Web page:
About the
reverb now. Just slamming it on the main buss is not going to cut it. A
solution is for example to add first a room IR to the different sections of the
orchestra (Altiverb Todd AO is good for that). And then add a smooth tail with
another verb (an algorithmic reverb is great for this part; or see the VSL Hybrid reverb, excellent for that).


3/ You have to apply lots of EQ to VSL for it to sound satisfying.


That’s my experience.
Maybe a result of the close mic’ing sound, I don’t know. The best way to go
about it is to mock up some real pieces, and compare the sound with a real orchestra
recording. Then adjust. Take away some nasty resonance. And repeat. That takes
a lot of time to do. Again, the problem is that the end user is often not a mixing engineer…


As you can see,
your question is complex. When you think about it, how can two orchestras sound
similar (VSL vs “Hollywood” orchestras) when they have been recorded in such different
ways? It’s almost impossible. Yet, there are some VSL demos out there that
sound impressive and are satisfying. A lot of time and effort has been made in
creating them. It’s not easy. I hope my lengthy answer was helpful to you. Not sure about that…
J Good luck anyway!

Sleeping in Seattle wrote:

i came across a post several years old that explained how to get the "Hollywood" sound from VSL. Unfortunately the link containing the information (screen shots I think) doesn't work.

Suggestions?

Posted on Fri, Jul 22 2011 09:22
by devastat
Joined on Sun, Jul 17 2011, Posts 45
mon_art wrote:

That is a very complex question actually.
And there's no easy answer. Let's put aside for now the "you've got to
learn to write good music first" argument, and instead only focus on the sound aspect of the problem.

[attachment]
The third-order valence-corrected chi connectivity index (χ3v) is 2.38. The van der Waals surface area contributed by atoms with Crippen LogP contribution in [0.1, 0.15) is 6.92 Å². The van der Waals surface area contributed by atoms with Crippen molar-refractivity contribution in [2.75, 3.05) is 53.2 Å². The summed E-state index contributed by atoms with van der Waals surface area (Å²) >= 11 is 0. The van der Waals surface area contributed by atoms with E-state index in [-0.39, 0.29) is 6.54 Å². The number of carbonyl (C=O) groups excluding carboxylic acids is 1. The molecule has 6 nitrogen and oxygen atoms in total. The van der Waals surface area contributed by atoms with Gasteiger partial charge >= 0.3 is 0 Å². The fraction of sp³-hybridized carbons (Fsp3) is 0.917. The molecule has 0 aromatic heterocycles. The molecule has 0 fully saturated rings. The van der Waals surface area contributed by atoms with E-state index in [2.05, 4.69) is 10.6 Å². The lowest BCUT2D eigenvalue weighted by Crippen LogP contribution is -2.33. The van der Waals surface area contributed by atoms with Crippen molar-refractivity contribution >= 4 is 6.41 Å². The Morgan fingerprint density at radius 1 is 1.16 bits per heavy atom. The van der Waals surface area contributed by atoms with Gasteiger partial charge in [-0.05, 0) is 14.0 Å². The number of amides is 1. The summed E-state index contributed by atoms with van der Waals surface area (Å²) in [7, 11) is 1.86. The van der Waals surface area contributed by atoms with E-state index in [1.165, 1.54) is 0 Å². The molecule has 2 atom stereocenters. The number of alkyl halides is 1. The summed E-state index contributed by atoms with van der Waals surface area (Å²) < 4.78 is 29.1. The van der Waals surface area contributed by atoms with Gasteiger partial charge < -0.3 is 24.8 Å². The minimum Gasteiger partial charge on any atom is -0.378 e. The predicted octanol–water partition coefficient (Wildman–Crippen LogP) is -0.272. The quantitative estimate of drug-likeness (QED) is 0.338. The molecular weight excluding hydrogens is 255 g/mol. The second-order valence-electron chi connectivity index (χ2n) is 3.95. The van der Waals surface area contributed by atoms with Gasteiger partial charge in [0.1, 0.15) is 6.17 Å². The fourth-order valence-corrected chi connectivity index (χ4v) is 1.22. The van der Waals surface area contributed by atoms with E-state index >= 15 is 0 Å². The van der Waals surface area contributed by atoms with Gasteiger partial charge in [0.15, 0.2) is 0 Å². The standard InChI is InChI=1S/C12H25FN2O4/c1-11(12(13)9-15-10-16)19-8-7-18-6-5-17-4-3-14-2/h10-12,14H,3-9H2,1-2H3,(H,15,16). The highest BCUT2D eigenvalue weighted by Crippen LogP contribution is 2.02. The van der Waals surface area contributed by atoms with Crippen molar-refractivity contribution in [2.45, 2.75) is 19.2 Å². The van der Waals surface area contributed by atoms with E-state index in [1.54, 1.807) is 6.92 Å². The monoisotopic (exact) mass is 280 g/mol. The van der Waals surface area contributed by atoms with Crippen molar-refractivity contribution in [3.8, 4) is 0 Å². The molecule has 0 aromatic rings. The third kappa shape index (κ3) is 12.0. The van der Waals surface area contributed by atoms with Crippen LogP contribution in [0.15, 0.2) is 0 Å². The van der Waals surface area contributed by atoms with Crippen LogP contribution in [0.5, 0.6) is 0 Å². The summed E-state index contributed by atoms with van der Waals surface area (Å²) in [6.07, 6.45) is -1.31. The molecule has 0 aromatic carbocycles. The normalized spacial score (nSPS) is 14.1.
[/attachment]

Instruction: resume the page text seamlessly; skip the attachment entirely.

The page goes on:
Thanks a lot for your post! Finally we do get some informative and useful discussion on this matter..

P.S There are some good articles related to this topic in here: http://scoringfilm.wordpress.com/ - including some music comparisons of the same piece recorded for live orchestral performance vs film music.
Posted on Fri, Jul 22 2011 11:06
by jammusique
Joined on Wed, Aug 04 2004, Paris, France, Posts 258

One on the strengths of other new libraries, is that you have 3 samples (mic positions) going at once. Thats how real orchestral recording is done, and that gives you total control. That also gives you real reverb, which has exponentially more delays than even the best convolution reverbs.

IMO, VSL could record all future libraries with standard 3 mic positions, and modify VIP to play back multiple positions at once.

WW complete. MirX Teldex, Cubase, PC
Posted on Fri, Jul 22 2011 11:39
by devastat
Joined on Sun, Jul 17 2011, Posts 45
That's a really good point. To have 3 (or more) mic positions really helps you to get your instruments to sit in the mix, or to make the sound "bigger". This is the reason why I really love instruments like HS and Spitfire Percussions for. Another important element offcourse is a good reverb. Something like Altiverb with Todd-AO Impulse Response can give you a very lush and complete sound. Off course the way the instruments are recorded matters a lot on the results..


What I find somewhat challenging is that when you are working with various different libraries that have been recorded in different spaces, it becomes more complicated to get everything to sit in the mix and sound complete. Easiest solution is to turn more towards the close/mid mics and then connect different libraries via the convolution reverb you are using, but then you are missing on the beauty of the natural reverb of the space recorded with the main decca tree and the surround mics.. But multiple mic positions gives you all these options.
Posted on Sun, Jul 24 2011 17:34
by gerard kruse
Joined on Sat, Apr 25 2009, Leiden, The Netherlands, Posts 101

Not a musicologist, neither professional musician, am I, but

the Columbia recordings of Strawinsky directing his works in 1950s -60s (1958 ??) can be a case in this discussion, especially since Igor was mentioned in the posts. It struck me that the master made the individual phrases and instrument performances stand out more individually than later (other) recordings, some of which I appreciate more than Strawinsky's. The instrument "noise", also of the intro bassooon, is well audible on these old recordings (nb), as is the director, and his paperwork.

So it really may depend on the intention of recording and listening and on getting used to.

(The close micing characteristics of instruments are actually there when the instrument plays. Much depends on the frequency dependent attenuation, which requires eq-ing for which Instruments Pro gives a suitable approximation.)

Gerard